Sculptor and artist Kalyan S Rathore on the intersection of math and art

The sculptor and artist says foam can be interpreted as algorithms to open applications

As a painter and sculptor, Kalyan S Rathore says he is reinventing his craft to make it accessible. Kalyan often holds workshops and classes to showcase the geometry in art.

Kalyan uses a wide variety of media — from steel for public art to discarded mineral water bottles, broken glass and wood for installation art. A certified designer from the National Institute of Design, Ahmedabad, Kalyan conducts workshops in the mechanism of creativity. Several IT firms sport his imaginative furniture. “For the last few years I have been associated mainly with metal and prototyping paper and household objects. I have now taken my effort online.”

Kalyan spoke to MetroPlus about his latest venture.


Why did you take up teaching?

As an artist, teaching comes naturally to me. It is a way of keeping your mind and art flexible. When you interact with children or beginners, you get to challenge and break your habits and have an opportunity to improvise your work.

Could you describe your evolution as an artiste and sculptor?

I believe sculpting in the contemporary scenario has gone beyond aesthetics, abilities and skills. It entails an understanding of basic mathematics, geometry and an interest in science.

I have often tried to render a form as a metaphor that connects complex, abstract ideas in mathematics. I also sometimes borrow from various disciplines of science. While I do not claim to be an expert in mathematics or science, I try to see a form through various filters and templates that are provided to us by these disciplines. In this exercise of finding the sweet spot between seemingly unconnected subjects, I find opportunities to express the language of sculptural art.

How would you describe the connection between science, maths and art?

An artist sees nature for its beauty and the emotion it evokes. The same beauty can be seen and understood from different perspectives. I am a fan of exploring hidden, geometric sensibilities in everything I see. Across nature, there are principles behind natural growth, negotiated justice and distribution of resources to achieve efficient systems. Take the example of soap bubbles. They can be interpreted as algorithms to open applications in conjunction with software used by architects, designers and artists.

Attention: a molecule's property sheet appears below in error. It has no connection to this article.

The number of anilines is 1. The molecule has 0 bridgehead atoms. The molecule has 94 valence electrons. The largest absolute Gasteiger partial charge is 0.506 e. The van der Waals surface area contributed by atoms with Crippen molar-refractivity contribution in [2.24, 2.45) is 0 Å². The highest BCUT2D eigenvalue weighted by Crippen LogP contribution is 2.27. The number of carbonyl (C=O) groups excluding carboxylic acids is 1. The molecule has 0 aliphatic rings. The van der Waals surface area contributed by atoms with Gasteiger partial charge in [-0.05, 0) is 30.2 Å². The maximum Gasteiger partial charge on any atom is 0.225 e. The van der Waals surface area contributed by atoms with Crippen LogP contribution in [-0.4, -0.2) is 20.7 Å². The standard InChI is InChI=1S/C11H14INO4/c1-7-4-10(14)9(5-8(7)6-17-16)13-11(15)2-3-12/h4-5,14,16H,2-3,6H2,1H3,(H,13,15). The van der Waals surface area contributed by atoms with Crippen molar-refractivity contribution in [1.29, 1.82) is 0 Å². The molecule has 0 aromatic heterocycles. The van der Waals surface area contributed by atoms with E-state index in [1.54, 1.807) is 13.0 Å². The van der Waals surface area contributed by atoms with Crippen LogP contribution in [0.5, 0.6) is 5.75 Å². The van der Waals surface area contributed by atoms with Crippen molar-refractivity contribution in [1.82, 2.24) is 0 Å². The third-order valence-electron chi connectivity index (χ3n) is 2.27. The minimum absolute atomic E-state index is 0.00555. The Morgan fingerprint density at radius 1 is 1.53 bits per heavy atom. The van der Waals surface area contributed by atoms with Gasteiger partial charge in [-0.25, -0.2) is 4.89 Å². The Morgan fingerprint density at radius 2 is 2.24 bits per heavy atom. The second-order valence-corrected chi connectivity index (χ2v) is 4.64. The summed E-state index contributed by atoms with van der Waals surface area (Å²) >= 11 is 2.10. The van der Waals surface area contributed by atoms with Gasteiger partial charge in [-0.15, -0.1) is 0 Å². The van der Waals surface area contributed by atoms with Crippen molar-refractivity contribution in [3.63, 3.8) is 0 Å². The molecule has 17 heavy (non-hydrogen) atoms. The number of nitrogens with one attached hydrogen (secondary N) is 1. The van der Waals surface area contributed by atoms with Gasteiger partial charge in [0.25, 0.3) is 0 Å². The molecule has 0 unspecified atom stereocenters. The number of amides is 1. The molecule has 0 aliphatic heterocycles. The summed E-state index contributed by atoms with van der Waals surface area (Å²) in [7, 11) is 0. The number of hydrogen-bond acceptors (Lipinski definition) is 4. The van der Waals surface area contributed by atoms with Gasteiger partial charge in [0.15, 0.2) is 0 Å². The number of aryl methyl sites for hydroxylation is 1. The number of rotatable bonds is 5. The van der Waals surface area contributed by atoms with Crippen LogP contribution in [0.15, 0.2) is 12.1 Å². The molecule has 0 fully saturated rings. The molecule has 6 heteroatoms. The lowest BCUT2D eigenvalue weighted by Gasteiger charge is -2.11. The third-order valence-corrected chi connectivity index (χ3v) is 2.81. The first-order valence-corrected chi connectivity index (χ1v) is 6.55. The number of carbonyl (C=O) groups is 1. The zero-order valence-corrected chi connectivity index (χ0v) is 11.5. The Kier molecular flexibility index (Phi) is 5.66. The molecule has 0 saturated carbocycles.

Why do you advocate moving away from conventional, 90-degree forms?

I conduct an experience session, Cubes don’t grow on Trees. It is aimed at opening young minds to thinking beyond the 90-degree trap when it comes to visualizing a design or an art piece. I do this by helping them explore the essential difference between how evolution has used geometry versus how we build our environments. I don’t mean to say that it is not a good thing to have a rectangular table for example. We definitely need 90 degrees in many of our utility objects. However, what I would like to highlight is the logic of why we almost never encounter right-angles in our natural world.

How would you explain the infinite diversity of shapes that nature offers?

I do not dispute the fact that nature has infinite potential to inspire. My objective is to explain how an idea like infinity can be represented as a form, how to get our head around complex abstractions through simple hacks.

Is there an eligibility criterion for your workshops?

I try not to categorise participant by age, but I would like to engage with children as young as seven and also anyone who has an interest in the connection between art and science. I feel this would be of interest to those studying architecture, design and art.

Could you elaborate on the connection between dexterity, brain development and design?

I believe that a different style of learning can happen when one has engaged in craft that develops finger dexterity. It would open a Pandora’s Box in a student’s mind enabling multidimensional aptitude such as visualization, inventive and spatial thinking and an intuitive understanding of how materials work.

How do you incorporate these thoughts in your public art?

I have always based my public art on solid, scientific, narratives. Sometimes they are evident and at others cryptic.

Kalyan S Rathore’s online experience sessions are on Saturdays from 3 pm.

Email for details.

A letter from the Editor

Dear reader,

We have been keeping you up-to-date with information on the developments in India and the world that have a bearing on our health and wellbeing, our lives and livelihoods, during these difficult times. To enable wide dissemination of news that is in public interest, we have increased the number of articles that can be read free, and extended free trial periods. However, we have a request for those who can afford to subscribe: please do. As we fight disinformation and misinformation, and keep apace with the happenings, we need to commit greater resources to news gathering operations. We promise to deliver quality journalism that stays away from vested interest and political propaganda.

Support Quality Journalism
Recommended for you
This article is closed for comments.
Please Email the Editor

Printable version | May 31, 2020 9:32:17 AM |

Next Story